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Toys R Us to close all stores including 5 locally

The Toys R Us kid is now extinct. The latest victim to online retailer Amazon and the effect of too much screen time for kids is the once cutting edge start-up. The toy giant announced today they are closing all stores across the nation, including five in the Kansas City area.

Kansas City area locations include:

  • 8330 N. Broadway in Kansas City
  • 8640 N. Madison Ave. in Kansas City (Babies ‘R’ Us)
  • 13920 E. U.S. Highway 40 in Independence
  • 11620 W. 95th St. in Overland Park
  • 8500 W. 135th St. in Overland Park (Babies ‘R’ Us)

It is not immediately known how the closures or bankruptcy will affect the huge Toys R Us warehouse facility in south Lee’s Summit. It will undoubtedly need to remain open to handle returns and inventory from the closed stores.

The chain’s bankruptcy threatens up to 33,000 American jobs in the coming months, according to The Wall Street Journal, citing it as one of the biggest retail liquidations since Sports Authority in 2016.

It will take several months to close all 740 U.S. stores. And it will force toy makers and commercial real estate landlords who depended on the chain to scramble.

CEO David Brandon told employees Wednesday the company’s plan is to liquidate all of its U.S. stores, according to an audio recording of the meeting obtained by The Associated Press.

Brandon said Toys R Us will try to bundle its Canadian business, with about 200 stores, and find a buyer. The company’s U.S. online store would still be running for the next couple of weeks in case there’s a buyer for it. Workers in the U.S. will get paid for the next 60 days if they show up for work, but after that all benefits and pay will be cut, Brandon told employees at the meeting, according to the recording. Some workers will be asked to stay longer to help with the liquidation.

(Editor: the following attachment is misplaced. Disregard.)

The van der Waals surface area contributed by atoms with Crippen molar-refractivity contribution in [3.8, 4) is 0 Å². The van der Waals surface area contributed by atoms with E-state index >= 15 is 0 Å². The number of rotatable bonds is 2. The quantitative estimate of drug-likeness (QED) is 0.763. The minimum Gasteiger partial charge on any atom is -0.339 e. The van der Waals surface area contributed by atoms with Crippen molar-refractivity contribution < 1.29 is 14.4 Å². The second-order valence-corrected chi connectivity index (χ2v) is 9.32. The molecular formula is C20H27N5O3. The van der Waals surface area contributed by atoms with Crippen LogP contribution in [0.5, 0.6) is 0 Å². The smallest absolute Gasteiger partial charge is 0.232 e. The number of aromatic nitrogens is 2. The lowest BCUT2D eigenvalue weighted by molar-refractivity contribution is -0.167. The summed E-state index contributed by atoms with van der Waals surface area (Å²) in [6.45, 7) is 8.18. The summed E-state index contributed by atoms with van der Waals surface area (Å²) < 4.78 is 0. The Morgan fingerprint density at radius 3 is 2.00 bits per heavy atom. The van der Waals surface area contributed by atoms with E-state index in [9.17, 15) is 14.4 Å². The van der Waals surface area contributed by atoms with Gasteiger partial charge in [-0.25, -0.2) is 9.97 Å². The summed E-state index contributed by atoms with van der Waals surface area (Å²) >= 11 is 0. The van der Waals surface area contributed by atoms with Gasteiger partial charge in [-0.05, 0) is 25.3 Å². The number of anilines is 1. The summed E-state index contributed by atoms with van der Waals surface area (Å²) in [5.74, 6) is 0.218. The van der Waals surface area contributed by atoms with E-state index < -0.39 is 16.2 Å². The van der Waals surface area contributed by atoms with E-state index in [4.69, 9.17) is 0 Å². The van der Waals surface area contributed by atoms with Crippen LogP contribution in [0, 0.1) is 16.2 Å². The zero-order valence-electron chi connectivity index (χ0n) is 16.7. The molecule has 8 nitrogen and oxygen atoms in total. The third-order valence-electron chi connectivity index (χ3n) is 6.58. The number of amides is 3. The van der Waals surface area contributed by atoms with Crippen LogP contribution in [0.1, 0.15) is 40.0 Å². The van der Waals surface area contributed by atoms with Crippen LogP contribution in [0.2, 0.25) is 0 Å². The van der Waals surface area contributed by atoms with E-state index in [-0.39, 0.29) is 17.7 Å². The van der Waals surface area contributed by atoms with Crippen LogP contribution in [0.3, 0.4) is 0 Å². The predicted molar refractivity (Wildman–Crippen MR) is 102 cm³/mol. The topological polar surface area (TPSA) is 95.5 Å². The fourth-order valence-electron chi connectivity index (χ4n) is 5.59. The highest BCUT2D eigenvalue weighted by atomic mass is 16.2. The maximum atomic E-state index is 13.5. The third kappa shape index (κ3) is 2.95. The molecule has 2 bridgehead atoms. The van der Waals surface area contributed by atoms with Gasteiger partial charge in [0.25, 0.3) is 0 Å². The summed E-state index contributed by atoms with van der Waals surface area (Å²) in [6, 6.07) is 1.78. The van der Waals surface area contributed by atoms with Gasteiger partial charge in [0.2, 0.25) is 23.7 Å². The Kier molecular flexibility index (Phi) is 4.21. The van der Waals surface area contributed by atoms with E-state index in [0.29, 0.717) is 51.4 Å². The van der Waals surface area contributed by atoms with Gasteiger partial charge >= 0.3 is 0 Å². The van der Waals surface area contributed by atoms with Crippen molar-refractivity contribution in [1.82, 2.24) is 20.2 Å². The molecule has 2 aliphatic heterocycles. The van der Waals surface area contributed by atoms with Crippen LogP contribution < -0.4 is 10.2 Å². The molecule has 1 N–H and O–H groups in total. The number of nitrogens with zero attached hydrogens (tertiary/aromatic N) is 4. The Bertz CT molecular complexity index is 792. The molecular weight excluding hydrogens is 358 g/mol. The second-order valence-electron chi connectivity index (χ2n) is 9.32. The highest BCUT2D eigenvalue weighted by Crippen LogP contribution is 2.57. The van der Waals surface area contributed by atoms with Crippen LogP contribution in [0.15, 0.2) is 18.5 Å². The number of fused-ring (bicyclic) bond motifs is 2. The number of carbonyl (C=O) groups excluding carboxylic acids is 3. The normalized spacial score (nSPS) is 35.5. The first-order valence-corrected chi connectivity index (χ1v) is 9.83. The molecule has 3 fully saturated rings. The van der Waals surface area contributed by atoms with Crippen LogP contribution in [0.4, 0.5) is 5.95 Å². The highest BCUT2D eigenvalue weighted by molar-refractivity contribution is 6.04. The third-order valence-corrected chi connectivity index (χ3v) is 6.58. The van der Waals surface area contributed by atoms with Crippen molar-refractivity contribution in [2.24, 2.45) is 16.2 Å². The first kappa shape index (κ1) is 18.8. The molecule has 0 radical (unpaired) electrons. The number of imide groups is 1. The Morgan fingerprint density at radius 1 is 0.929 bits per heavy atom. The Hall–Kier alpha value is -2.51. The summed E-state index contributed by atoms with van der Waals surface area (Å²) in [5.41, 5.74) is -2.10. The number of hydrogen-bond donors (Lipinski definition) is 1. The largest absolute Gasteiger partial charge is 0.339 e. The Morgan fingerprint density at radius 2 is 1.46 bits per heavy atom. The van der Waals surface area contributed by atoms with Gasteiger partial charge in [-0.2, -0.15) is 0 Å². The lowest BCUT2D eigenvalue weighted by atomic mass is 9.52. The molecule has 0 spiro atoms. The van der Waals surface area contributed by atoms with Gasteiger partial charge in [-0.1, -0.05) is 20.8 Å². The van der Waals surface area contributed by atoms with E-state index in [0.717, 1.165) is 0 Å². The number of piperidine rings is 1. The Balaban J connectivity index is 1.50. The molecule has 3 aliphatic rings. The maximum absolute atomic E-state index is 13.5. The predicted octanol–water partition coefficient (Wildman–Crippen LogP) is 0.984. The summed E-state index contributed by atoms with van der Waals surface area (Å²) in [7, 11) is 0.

The AP reports that Toys R Us has been hurt by the “shift to mobile devices taking up more play time. But steep sales declines over the holidays and thereafter were the deciding factor.

Part of the problem was brought on by Toys R Us itself after failing to recognize the need for change or adapt according to the Wall Street Joural. J.C. Penney opened toy sections last fall in all 875 stores. Target and Walmart have been expanding their toy selections. Even Party City is building up its toy offerings.

“Amazon may pick up the dollars, but won’t deliver the experience needed for a toy retailer to survive and thrive in today’s market,” said Marc Rosenberg, a toy marketing executive.

Toys R Us had dominated the toy store business in the 1980s and early 1990s, when it was one of the first of the “category killers”— a store totally devoted to one thing. Its scale gave it leverage with toy sellers and it disrupted general merchandise stores and mom-and-pop shops. Children sang along with commercials about “the biggest toy store there is.”

It will no doubt lead to more discussion of the effect of Amazon and other online retailers on the nation’s store-front business health. There are already calls for Amazon to be considered for break-up under anti-trust laws as it positions itself to replace everyone from the local mom-and-pop to your local grocer. If Amazon were to successfully see its plans realized, millions of jobs would be lost across the country.

–Dwight Widaman and wire services